The exterior busbar 124, insulator 128, and interior busbar 132 can be integrated into a single component having a plurality of layers. The insulator can serve as a support for the tubes, and can have conductive (for example, metal) coatings on either side to serve as busbars 124, 132.

FIGS. 9, 10 show an embodiment of the invention wherein the tubes 18 are stacked in a semi-close packed configuration with the outer metallic surfaces of the tubes 18 in contact with one another in sub-stacks 210 separated by gaps 212. The sub-stacks 210 can act as parallel resistors, resulting in a higher current flow through the unit. Other than having a wider profile in order to accommodate the gaps 212, the functional end-components can be essentially the same as described above for the close packed configuration, including the insulator 30′, header 28′, insulator 32′, and end cap 4′.

FIGS. 11-13 show an embodiment of the invention wherein the tubes 18 are stacked in a semi-close packed configuration similar to that described above, but wherein the sub-stacks 210 are connected in series to provide increased control over the total voltage and amperage supplied by the unit. The number of tubes 18 in each sub-stack 210 determines the available amperage supplied by the unit, and the number of sub-stacks 210 connected in series determines the available voltage supplied by the unit.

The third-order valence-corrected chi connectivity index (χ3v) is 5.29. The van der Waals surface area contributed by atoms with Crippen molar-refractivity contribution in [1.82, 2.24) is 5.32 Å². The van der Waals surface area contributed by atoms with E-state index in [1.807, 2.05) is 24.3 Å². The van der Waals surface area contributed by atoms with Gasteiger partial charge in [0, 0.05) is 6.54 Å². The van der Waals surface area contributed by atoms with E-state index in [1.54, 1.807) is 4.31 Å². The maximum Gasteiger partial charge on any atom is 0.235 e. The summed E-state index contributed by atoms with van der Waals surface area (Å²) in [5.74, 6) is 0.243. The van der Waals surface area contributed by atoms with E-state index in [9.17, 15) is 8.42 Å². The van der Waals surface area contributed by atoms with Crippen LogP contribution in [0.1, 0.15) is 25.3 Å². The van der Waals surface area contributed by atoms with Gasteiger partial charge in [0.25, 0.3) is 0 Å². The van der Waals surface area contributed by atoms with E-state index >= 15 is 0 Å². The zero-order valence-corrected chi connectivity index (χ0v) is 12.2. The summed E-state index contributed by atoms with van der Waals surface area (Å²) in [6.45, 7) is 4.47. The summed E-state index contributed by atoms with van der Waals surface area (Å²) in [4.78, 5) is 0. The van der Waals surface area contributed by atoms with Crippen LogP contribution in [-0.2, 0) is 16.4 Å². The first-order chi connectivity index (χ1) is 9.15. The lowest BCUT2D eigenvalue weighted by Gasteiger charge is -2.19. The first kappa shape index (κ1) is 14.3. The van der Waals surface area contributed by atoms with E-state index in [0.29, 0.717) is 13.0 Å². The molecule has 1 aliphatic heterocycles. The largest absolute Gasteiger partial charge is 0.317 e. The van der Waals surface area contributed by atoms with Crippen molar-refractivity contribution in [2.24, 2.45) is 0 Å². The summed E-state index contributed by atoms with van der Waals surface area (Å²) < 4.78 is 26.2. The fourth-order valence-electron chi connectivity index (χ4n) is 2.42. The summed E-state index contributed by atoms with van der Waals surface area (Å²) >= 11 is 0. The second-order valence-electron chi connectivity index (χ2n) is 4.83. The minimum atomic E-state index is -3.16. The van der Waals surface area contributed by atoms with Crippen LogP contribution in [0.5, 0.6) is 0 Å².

The exterior busbar comprises a plurality of components in order to provide series connections. Any suitable series connection means can be used; soldered or brazed tabs 220 are shown as an example. Other suitable connection means include, but are not limited to wires, strips, plates, rods, overlay, inlay, and the like. The exterior electrical terminal 16′ can be connected to one of the ends of the series of sub-stacks 210 directly or by any suitable connection means, shown as a soldered or brazed tab 222 as an illustration.

The interior busbar comprises a plurality of conductive components in order to provide series connections. Any suitable series connection means can be used; conductive inlays 224, 228 that are integral with insulating header 28′, 29 are shown as an example. The free ends of the first and last sub-stacks 210 can be connected in parallel by single-row inlays 224, one of which has an extension 226 that connects to the “interior” electrical terminal 14′. The sub-stacks 210 are connected in series by double-row inlays 228, which also provide parallel connections within each sub-stack 210. The conductive components 224, 228 can comprise any suitable structures. Other examples of conductive components include, but are not limited to tabs, wires, strips, plates, rods, overlay, and the like. Other functional end-components can be essentially the same as described above for the semi-close packed configuration, including the respective insulators 30′, headers 28′, 29, insulators 32″, 33 and end caps 4′, 10′.